TOKYO -- The world's two biggest premium carmakers -- BMW and DaimlerChrysler -- played down on Tuesday prospects that high U.S. gasoline prices would dent consumer demand for high-end or heavy vehicles.
"Prices have gone up in the U.S. but for us at least we have not seen a change in buyer behavior," BMW Chief Executive Helmut Panke told an industry conference ahead of the Tokyo auto show.
He said an extra $500 or so in fuel costs may prompt a tougher choice for buyers of cars that offer basic transportation, but would not put off those who can afford a premium car.
"The current high energy prices -- and we should be prepared that they stay that way for, say, the next three, four years -- will not basically impact the premium segment as much as they will the basic mass market," he said.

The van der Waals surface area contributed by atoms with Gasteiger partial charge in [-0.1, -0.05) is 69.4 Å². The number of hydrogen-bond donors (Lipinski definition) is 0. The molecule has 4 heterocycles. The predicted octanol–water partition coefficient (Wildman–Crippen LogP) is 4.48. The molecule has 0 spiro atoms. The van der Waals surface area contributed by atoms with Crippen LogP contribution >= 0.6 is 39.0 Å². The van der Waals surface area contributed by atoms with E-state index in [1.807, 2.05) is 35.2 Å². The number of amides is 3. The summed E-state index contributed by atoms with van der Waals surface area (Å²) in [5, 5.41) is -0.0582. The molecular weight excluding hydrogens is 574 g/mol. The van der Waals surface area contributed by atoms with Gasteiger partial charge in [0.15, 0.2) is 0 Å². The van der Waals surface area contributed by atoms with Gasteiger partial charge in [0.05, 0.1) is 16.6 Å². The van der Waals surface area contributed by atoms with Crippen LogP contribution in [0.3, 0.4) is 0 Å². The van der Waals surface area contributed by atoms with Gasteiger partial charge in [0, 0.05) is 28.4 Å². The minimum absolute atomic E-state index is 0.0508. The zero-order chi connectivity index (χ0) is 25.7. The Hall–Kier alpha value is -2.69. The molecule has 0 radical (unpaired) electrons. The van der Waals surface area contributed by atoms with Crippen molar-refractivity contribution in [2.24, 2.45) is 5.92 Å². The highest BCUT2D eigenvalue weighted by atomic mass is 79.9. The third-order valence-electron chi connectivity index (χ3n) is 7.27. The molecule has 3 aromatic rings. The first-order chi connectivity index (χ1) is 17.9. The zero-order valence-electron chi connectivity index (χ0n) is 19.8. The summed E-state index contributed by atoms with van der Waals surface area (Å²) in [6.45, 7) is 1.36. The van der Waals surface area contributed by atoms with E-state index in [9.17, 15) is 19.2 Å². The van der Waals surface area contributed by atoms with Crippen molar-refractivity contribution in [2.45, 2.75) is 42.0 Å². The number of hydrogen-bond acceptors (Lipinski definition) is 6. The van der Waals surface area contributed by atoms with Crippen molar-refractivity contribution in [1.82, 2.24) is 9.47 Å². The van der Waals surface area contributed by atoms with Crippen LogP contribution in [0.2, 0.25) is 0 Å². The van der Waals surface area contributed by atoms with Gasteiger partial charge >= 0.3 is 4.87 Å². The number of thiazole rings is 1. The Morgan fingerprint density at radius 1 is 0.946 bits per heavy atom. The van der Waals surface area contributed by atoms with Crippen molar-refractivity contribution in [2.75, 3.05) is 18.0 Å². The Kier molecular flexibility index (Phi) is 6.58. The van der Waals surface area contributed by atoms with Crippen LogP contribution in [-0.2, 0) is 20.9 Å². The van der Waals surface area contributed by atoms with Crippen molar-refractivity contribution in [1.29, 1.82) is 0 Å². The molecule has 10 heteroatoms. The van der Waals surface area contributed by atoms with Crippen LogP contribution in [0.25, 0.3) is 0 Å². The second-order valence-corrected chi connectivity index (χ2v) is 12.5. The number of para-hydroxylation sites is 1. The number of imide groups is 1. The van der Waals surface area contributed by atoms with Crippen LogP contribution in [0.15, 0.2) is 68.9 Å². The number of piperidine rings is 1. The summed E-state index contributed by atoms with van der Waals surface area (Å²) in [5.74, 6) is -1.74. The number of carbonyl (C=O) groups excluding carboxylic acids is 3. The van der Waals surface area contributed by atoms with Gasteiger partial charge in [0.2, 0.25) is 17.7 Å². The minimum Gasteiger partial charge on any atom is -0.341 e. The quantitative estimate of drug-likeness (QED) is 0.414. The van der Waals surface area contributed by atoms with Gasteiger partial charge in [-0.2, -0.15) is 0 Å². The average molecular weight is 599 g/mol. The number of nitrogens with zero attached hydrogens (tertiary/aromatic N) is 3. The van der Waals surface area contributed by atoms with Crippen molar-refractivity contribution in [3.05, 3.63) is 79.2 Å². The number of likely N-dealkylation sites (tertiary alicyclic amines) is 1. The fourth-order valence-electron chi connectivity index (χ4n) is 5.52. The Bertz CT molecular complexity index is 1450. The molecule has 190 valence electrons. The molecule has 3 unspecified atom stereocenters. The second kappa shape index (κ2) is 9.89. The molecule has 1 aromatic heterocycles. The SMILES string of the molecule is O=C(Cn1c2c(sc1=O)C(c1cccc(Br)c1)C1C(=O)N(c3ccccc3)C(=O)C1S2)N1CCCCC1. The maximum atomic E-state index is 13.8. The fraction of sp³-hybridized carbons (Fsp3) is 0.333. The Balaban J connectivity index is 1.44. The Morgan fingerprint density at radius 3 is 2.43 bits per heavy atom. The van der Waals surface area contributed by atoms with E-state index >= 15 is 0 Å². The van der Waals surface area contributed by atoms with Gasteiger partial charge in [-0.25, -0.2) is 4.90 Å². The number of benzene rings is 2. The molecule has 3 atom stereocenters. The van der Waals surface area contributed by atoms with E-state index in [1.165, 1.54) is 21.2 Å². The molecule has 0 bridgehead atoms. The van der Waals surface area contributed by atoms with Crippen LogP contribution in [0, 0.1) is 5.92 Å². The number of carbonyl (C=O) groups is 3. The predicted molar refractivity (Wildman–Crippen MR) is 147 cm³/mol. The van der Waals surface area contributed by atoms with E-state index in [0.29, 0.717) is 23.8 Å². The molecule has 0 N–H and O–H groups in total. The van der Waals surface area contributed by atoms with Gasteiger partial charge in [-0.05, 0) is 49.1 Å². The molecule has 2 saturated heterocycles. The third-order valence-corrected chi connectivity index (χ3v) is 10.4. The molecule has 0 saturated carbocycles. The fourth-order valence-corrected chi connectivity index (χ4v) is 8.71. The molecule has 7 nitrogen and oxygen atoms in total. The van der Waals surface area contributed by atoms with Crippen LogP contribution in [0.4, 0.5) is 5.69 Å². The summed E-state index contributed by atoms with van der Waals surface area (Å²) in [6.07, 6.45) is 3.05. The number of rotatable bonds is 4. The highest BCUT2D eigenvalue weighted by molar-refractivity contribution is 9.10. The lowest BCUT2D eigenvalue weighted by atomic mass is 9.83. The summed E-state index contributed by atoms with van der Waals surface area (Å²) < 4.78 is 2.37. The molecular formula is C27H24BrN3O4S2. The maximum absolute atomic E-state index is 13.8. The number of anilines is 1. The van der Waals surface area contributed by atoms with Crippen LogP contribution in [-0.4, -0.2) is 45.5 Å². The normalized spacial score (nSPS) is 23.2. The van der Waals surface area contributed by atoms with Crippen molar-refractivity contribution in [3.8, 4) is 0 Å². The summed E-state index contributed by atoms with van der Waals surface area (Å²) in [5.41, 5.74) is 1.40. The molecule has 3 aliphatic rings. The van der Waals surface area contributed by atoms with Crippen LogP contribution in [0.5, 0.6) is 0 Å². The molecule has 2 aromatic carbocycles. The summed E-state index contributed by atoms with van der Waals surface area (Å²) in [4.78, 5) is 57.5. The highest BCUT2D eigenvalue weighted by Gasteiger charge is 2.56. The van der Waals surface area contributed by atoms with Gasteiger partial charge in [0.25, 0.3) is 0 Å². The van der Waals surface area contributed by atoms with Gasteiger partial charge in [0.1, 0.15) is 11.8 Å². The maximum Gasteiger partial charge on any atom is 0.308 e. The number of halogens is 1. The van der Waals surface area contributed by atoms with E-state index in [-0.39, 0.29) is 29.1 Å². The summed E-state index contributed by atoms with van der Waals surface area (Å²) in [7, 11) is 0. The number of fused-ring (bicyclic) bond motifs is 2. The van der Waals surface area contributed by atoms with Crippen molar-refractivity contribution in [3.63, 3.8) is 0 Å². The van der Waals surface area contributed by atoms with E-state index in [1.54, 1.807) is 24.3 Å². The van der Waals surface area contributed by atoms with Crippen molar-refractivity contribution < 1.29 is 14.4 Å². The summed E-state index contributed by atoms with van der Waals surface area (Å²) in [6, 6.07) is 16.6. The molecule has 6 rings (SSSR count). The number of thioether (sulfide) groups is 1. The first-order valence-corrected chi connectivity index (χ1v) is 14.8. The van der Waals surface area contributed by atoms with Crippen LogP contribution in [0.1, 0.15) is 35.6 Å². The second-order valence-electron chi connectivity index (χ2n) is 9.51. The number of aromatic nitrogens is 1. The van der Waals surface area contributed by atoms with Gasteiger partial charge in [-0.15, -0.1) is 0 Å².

Dieter Zetsche, the head of Daimler's Mercedes Car Group premium division and former head of U.S. arm Chrysler, said media prophesies that the U.S. market for light trucks and SUVs would collapse had not come to pass.
"I don't think there is proof so far that that there will be a substantial change" in consumer behavior, he told the conference, adding he did not expect any dramatic shift in the 54 percent truck/46 percent car split now seen.
Employee pricing schemes by the big U.S. manufacturers helped keep demand for fuel-thirsty trucks and SUVs alive at mid-year despite record fuel prices, but their sales slipped in September and remain weak this month.